HONG KONG: Prominent Hong Kong student leader Joshua Wong was sent back to prison Thursday after he lost an attempt to quash a jail sentence over his leadership of huge democracy protests five years ago.
Wong, 22, became one of the most recognisable faces of the “Umbrella Movement” in 2014 which paralysed key intersections of the financial hub for more than two months.
Protesters were demanding a greater say in how the city is run, including the right for Hong Kongers to directly elect the city’s leader.
The movement – which took its name from the umbrellas protesters used to defend themselves against police – failed to win any concessions from the city’s pro-Beijing authorities, and its leaders faced a slew of prosecutions.
Wong, who was 17 when the protests began, was jailed for three months in January 2018 on a contempt charge after pleading guilty to obstructing the clearance of a major protest camp.
He served only six days of that sentence before being released on bail pending an appeal.
On Thursday, however, a senior judge said Wong must return to jail – albeit for a reduced sentence of two months.
Justice of Appeal Jeremy Poon said Wong’s age at the time of the offence was a mitigating factor, as well as his guilty plea and apology.
But he dismissed Wong’s argument that he had been excessively punished by authorities because of his prominent status as “entirely baseless and misconceived”.
Wong turned to supporters after the verdict and told them to “add oil” – a commonly used Cantonese phrase of encouragement.
He was then led away to a prison van.
Speaking to reporters before the verdict, Wong said he was facing the prospect of jail “with a calm mind”, noting that other leaders had received much longer sentences.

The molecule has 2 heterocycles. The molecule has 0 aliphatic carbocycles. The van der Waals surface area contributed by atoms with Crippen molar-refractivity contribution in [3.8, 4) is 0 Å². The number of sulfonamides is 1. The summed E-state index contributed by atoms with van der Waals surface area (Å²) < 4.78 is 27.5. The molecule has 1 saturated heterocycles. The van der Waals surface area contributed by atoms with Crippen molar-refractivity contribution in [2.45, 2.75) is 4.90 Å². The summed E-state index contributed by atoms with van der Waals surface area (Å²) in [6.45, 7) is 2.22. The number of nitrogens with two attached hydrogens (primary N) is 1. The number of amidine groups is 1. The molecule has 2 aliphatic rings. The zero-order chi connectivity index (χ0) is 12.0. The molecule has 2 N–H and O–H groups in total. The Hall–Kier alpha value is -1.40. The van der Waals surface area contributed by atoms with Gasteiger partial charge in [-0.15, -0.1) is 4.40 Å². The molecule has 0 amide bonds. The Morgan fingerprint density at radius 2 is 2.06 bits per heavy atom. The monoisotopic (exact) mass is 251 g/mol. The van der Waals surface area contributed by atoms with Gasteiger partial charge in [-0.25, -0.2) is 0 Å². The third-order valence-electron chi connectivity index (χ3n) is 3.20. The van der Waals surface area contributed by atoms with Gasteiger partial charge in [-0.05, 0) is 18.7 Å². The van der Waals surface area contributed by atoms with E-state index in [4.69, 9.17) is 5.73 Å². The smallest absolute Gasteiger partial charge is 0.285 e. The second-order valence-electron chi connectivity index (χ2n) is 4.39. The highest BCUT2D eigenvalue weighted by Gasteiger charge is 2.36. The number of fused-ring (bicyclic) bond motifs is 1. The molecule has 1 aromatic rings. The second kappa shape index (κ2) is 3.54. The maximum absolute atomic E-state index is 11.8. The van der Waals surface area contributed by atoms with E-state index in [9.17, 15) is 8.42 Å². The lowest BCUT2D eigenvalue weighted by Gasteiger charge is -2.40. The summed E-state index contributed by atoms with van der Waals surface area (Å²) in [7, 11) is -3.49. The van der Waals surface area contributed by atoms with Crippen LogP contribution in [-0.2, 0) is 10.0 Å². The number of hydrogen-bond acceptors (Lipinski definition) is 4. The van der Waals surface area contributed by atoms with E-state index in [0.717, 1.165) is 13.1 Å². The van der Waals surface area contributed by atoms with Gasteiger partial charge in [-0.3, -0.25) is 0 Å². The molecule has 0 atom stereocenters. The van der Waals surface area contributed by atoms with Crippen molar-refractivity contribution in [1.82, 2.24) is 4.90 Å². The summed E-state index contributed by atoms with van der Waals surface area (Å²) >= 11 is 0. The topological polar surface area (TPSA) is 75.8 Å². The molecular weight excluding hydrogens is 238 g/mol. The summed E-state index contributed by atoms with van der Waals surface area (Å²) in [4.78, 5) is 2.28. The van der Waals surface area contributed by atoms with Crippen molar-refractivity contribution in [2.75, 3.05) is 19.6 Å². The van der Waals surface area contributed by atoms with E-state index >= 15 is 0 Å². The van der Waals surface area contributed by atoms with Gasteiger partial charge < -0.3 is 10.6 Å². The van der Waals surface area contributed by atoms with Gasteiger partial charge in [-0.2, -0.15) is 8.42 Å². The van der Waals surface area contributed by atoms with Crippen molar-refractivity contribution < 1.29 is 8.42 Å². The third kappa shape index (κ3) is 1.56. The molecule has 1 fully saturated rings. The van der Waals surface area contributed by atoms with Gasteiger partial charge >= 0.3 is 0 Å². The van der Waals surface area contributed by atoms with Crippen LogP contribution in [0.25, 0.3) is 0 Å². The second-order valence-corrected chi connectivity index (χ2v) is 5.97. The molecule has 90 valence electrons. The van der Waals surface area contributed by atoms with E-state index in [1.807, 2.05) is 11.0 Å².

Last month two key leaders of the protests were jailed for 16 months.
“We will never forget the spirit of Umbrella Movement and we will continue to fight for free elections,” he said.
Wong’s jailing comes against a backdrop of roiling turmoil in Hong Kong over the government’s plans to approve extraditions to the Chinese mainland for the first time.
The issue has sparked the largest protests in the city since the 2014 demonstrations and even sparked scuffles in the legislature.
Hong Kong’s leadership has faced a chorus of criticism from business, legal figures and western governments who fear the law could tangle people up in China’s opaque court system.
But the city’s pro-Beijing leader Carrie Lam has vowed to press on.
In his comments, Wong warned the proposed law might see activists pursued by the mainland, something the Hong Kong government has denied.
“Today the High Court, tomorrow the People’s Court,” he said, referring to the mainland’s judicial system.
Wong was also convicted in a second prosecution related to the storming of a government forecourt during the 2014 protests.
He spent some time behind bars for that case, but in the end, the city’s top court ruled that community service was sufficient punishment.
While Hong Kong enjoys rights unseen on the Chinese mainland under a 50-year handover agreement between Britain and China, there are fears those liberties are being eroded as Beijing flexes its muscles and stamps down on dissent.
Authorities in Hong Kong and the mainland have defended the prosecutions as a necessary measure to punish the leaders of a direct action movement that took over the heart of the city for many weeks.